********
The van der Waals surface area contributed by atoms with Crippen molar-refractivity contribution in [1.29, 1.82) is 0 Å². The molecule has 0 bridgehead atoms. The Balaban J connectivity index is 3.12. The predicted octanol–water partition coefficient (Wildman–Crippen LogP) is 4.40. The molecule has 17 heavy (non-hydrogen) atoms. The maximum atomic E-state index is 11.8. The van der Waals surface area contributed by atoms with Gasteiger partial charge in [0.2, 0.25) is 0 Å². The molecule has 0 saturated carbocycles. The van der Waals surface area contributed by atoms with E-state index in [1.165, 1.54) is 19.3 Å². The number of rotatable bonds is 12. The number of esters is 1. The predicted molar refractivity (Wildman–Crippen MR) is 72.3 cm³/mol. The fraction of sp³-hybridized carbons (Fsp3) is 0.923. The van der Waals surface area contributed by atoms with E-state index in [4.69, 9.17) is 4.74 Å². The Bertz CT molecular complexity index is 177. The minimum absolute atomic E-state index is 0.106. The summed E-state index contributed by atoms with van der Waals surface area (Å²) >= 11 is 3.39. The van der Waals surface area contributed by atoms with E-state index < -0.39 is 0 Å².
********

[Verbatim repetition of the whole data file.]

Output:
The van der Waals surface area contributed by atoms with Crippen molar-refractivity contribution in [1.29, 1.82) is 0 Å². The molecule has 0 bridgehead atoms. The Balaban J connectivity index is 3.12. The predicted octanol–water partition coefficient (Wildman–Crippen LogP) is 4.40. The molecule has 17 heavy (non-hydrogen) atoms. The maximum atomic E-state index is 11.8. The van der Waals surface area contributed by atoms with Gasteiger partial charge in [0.2, 0.25) is 0 Å². The molecule has 0 saturated carbocycles. The van der Waals surface area contributed by atoms with E-state index in [1.165, 1.54) is 19.3 Å². The number of rotatable bonds is 12. The number of esters is 1. The predicted molar refractivity (Wildman–Crippen MR) is 72.3 cm³/mol. The fraction of sp³-hybridized carbons (Fsp3) is 0.923. The van der Waals surface area contributed by atoms with E-state index in [4.69, 9.17) is 4.74 Å². The Bertz CT molecular complexity index is 177. The minimum absolute atomic E-state index is 0.106. The summed E-state index contributed by atoms with van der Waals surface area (Å²) >= 11 is 3.39. The van der Waals surface area contributed by atoms with E-state index < -0.39 is 0 Å².